Crawford: Well, rock music at this stage is a lot more exportable than jazz. The thing with jazz is that it's so big in the sense that it absorbs any degree of artistry, technique, or virtuosity that you bring to it. It's big enough to embrace that. "Rock and roll" is, to me, basically midfifties music, and "rock" came onto the scene in the midsixties and went on. The commercial construction of rock music strikes me as a limitation. I think it must be difficult to grow artistically in that genre, which seems to have a history of musicians feeling caught in the web of their success. If they attempt to go beyond it, they have trouble with their fans and the critics, who represent huge numbers of people. The genre allows for a lot of diversity, but it doesn't seem to absorb the level of traditional musical artistry that jazz does.

Q: Someone here who's much more knowledgeable than I am about music was talking about modern composers like John Adams and Steve Reich, saying that some of the music she hears coming from her kids' stereos sounds as if rock and pop have adopted some of their ideas of composition. She suggests that electronic music has gone from the serious composer to the popular. I don't know if that fits in with your earlier three-streams theory of music coming together.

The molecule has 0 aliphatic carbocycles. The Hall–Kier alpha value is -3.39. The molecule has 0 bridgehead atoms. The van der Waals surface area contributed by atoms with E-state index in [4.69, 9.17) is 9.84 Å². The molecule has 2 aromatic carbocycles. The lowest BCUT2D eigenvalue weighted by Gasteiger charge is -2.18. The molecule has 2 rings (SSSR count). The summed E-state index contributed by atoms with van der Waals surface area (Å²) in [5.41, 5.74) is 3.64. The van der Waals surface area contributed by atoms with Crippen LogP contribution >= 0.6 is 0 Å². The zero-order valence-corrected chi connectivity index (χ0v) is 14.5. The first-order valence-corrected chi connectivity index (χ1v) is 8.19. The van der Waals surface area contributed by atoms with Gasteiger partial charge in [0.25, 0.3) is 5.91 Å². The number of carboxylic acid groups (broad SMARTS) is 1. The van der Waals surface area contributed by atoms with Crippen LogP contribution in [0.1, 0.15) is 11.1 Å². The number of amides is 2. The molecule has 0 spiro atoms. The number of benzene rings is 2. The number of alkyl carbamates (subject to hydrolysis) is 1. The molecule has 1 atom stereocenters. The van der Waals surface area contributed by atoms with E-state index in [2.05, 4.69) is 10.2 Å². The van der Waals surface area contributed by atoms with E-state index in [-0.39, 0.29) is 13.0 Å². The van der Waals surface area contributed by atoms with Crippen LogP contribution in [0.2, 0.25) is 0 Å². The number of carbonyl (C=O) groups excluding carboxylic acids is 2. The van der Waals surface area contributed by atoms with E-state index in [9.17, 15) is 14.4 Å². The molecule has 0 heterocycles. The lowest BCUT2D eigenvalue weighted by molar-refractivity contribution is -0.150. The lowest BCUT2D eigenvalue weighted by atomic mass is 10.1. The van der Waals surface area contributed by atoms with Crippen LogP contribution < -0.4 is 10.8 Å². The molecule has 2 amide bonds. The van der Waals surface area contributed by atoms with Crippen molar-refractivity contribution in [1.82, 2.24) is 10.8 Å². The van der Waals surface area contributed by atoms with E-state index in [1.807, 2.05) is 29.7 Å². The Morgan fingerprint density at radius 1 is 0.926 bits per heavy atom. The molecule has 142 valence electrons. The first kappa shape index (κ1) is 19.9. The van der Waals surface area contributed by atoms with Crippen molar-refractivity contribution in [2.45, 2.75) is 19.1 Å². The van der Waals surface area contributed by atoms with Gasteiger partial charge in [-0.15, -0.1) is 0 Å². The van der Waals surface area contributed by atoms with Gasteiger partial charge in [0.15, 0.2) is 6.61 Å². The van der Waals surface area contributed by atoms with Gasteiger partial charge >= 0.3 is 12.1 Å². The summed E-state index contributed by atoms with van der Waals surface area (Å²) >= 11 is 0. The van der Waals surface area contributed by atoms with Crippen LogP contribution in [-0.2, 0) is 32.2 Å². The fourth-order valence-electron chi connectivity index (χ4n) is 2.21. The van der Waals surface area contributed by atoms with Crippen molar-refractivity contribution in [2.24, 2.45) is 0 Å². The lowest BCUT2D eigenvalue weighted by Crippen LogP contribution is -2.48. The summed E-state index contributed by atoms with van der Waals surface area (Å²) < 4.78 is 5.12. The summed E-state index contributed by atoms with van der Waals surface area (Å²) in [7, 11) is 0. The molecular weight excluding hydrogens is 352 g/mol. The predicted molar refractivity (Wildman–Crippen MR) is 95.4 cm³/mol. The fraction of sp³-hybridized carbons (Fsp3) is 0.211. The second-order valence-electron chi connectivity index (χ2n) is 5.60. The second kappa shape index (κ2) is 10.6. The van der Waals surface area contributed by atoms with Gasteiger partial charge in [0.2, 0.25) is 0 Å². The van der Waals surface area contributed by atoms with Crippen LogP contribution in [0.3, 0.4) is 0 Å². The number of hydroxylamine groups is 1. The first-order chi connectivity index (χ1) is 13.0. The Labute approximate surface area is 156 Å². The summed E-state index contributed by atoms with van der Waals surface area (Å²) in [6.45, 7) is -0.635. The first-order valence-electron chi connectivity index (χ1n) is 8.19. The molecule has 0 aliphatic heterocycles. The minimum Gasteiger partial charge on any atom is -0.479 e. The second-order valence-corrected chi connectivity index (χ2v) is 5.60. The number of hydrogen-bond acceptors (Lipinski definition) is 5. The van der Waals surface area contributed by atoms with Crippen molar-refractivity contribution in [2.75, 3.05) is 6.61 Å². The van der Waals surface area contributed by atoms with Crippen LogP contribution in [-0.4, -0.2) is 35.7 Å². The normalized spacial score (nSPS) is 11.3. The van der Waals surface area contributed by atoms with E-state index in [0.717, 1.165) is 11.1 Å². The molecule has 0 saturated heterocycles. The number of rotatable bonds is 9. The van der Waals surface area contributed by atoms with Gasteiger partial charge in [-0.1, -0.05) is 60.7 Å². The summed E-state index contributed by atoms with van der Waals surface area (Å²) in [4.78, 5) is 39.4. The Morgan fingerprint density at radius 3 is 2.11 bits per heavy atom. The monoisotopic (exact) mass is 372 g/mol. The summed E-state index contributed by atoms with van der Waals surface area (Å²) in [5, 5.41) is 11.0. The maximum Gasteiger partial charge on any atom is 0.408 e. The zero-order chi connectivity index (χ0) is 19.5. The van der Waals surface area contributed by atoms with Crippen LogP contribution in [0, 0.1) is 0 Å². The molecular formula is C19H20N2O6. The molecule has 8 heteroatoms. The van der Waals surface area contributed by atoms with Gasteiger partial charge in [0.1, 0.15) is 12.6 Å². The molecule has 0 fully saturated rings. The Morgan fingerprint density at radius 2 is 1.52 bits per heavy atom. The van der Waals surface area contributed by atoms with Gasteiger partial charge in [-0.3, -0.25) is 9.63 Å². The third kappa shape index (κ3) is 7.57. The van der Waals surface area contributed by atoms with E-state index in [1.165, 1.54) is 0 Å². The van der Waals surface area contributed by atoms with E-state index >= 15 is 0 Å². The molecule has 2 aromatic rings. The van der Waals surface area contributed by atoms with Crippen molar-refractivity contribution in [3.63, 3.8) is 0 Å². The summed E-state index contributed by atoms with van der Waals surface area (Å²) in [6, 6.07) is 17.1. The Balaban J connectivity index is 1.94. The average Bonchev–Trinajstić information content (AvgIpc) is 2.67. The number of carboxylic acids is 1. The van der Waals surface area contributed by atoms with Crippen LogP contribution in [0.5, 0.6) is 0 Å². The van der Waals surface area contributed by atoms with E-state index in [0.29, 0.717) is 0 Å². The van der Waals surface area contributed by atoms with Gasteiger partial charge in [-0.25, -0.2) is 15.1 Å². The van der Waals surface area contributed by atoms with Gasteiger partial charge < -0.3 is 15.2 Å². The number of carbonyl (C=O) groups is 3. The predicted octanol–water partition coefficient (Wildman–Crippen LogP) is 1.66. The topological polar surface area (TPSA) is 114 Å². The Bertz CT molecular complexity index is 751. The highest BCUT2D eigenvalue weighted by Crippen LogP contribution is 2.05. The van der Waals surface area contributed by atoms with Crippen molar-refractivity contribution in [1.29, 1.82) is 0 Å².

Crawford: Well, yes. I don't know if it's the chicken or the egg on minimalism, or Steve Reich and Philip Glass and so forth, but, at a time when rock music brought harmonic simplification to the popular sphere, a simplifying trend also took hold in this branch of classical music. I'm sure it had an impact on the audiences. Young Americans in 1970 were more likely to listen to minimalist classical music than the kind of classical music that had been heard before, which is tremendously complex and always changing and fairly chaotic-sounding to the untrained ear; whereas with Reich and Glass and Adams there isn't so much material. You hear a fairly short, simple figure over and over again, and you kind of go into a meditative state. It doesn't pose the same intellectual challenges as a lot of other contemporary concert music.

As far as electronics go, the simplest thing I could say is that rock and roll and rock music are basically about making records. They are studio forms that then get projected out into the culture. Electronics has been part of that particular branch of popular music ever since the start of it.

Q: How is a studio form different from members of Ellington's band taking off? Aren't they both improvisational, or am I missing something here?